"It’s actually the Victorian Camp Quality Convoy that’s being held in Geelong."

On Friday evening before the convoy, Ritchie Bros held a goods and services auction where bidders enjoyed a cocktail night and bid for a variety of items.

Riordan Grain Services’ winning bid for the lead truck position was $10,000, with the company’s transport manager Joe Strawford admitting they initially didn’t plan to be that heavily involved.

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"Graeme paid me a visit in September and explained the concept and that they had chosen Geelong," Joe recalls.

"The city is quite a transport hub now and is growing all the time, especially with the Geelong port precinct.

"He asked my thoughts on it and I said it was a great idea.

"I then used our contacts throughout the industry to help promote the convoy and at the same time encourage fundraising, and awareness for Camp Quality and the kids."

Riordan showed off its dedication to the event, with the staff wearing the convoy T-shirts, and having its eight trucks washed and polished for the event.

"We had morning teas, barbecues … we even had a swear box within the office but unfortunately it filled rather quickly," Joe smiles.

"But it’s hats off to our staff because these guys contributed RDOs and annual leave.

"We are proud of our team. The office staff and our drivers — they are great people with big hearts.

"We now have 12 months to build on it and it can only get bigger and bigger," Joe says.

Allied Transport Services was another company to add weight to the convoy, arriving with a fleet of 10 trucks.

"We have a great team and everyone joins in; what a great day," exclaims Allied boss Angelo Lociuro.

"There is no way that we would miss this and a chance to help the kids."

However, much of the convoy was made of up one-truck entries, including a smart Gunn Freight Kenworth which Shannon and Denise Brown brought down from Melbourne.

"The boss was right behind it when I let him know about the convoy," Shannon says.

"It’s been hard work to get here but it’s for a good cause.

"It’s good to see that everyone gets out and supports it."

Wayne and Robyn Trask had a little further to travel, arriving in Clearwater Logging & Transport’s six month-old Western Star from Colac.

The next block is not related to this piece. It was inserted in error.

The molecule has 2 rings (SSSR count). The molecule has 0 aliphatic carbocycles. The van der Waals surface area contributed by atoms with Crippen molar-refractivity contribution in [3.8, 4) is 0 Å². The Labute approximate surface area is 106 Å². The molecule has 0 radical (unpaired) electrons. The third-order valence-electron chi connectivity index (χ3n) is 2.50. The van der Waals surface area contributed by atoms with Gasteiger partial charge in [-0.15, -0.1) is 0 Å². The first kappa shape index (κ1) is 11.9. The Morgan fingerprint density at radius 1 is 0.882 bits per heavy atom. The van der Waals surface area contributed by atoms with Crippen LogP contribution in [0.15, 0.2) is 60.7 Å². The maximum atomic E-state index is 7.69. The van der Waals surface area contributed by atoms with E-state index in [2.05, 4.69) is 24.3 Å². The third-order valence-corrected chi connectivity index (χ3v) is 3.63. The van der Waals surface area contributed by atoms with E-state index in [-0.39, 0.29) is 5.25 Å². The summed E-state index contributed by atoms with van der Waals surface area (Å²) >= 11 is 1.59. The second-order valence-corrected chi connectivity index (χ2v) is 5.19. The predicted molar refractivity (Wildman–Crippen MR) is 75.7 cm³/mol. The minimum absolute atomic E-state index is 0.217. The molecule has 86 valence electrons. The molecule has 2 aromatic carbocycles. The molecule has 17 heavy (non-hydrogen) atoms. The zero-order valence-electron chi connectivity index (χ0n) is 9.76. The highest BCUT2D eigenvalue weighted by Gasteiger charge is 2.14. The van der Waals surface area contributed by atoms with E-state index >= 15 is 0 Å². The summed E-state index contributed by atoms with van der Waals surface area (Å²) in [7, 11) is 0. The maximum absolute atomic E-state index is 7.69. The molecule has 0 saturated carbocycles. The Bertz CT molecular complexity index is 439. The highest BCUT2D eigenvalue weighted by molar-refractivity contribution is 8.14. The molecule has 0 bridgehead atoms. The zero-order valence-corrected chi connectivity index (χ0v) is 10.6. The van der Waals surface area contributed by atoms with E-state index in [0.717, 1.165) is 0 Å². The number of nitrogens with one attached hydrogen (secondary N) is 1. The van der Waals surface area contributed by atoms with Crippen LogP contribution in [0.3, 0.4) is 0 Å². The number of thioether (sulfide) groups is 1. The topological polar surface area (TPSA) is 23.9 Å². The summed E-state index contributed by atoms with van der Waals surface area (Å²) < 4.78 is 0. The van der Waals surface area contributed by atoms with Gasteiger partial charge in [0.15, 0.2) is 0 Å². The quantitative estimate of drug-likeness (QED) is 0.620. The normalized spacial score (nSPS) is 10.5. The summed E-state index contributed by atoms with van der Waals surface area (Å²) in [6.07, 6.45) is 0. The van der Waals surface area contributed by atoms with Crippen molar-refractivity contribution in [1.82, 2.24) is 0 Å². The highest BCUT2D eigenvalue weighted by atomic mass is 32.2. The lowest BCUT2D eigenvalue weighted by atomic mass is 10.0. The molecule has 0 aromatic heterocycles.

Although an hour’s drive, Wayne and Robyn were keen to make the trip to support a good cause.

"A few of us just decided we would do it and benefit the kids," Wayne says.

"We’re pretty happy to do the convoy and the boss supports it 100 per cent."

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Forward planning

Once the convoy arrived at the showgrounds, it was all about the kids with various model displays, Lego truck and train layouts and models, the most popular being the remote controlled rigs. There was also a sideshow alley and free hula hoops.

According to Graeme, although a lot of planning went into the event, he admits that at various stages the committee were a little overwhelmed, but it all came together in the end.

"A week out and we had it all sorted, and this last week has been all about putting on the finishing touches," he says.

Apart from the slow parking at the showground, and the long queue for the sausage sizzle, it all ran smoothly, although organisers are confident next year’s event will be bigger and better.

"I would like to thank all on the committee that is full of volunteers," Graeme says.

"Each one has had their own responsibilities and portfolio; each one has been magnificent and I am honoured to have been involved."

Graeme also was appreciative of the support given by the Avalon Airport personnel, and Isuzu dealership Winter & Taylor who sponsored the event’s t-shirts.

He also thanked Bay FM, the Convoy’s media partner, and all the transport companies, owners, drivers and families who gave up their day to be part of the convoy.

At the end of the day, more than $100,000 was raised for the inaugural Geelong Camp Quality Convoy.

It prompted Graeme to remark that a Camp Quality Convoy should be run annually in each state.

 

 

The StanTrans & Son crew, from left, Scott Thompson, Jayden Bowden, Samantha Bacon, John Stan, Adriana Stan and Will Stan.

Family business

We caught up with the enthusiastic StanTrans & Son crew at Avalon.

"It’s a great day," StanTrans boss John Stan says.

"We’ve come out for a good day and to help out as much as we can."

John has been operating trucks for more than 30 years and has encountered many different facets of the industry — tankers, car carriers and heavy haulage.

"We’re giving something back to those less fortunate than us," he continues.

"It’s a great cause, helping the kids."

StanTrans run four trucks around Melbourne, mainly hauling containers. It’s a family business with fleet controller Will Stan the heir apparent.

 

 

Carsten and Penny Smits.

Avalon early birds

Carsten and Penny Smits were keen to grab a prime position in the convoy, arriving early at Avalon Airport in a Patrick Autocare T359.

Based in Laverton in Melbourne, Carsten says he found out about the convoy on Facebook and decided to be part of it.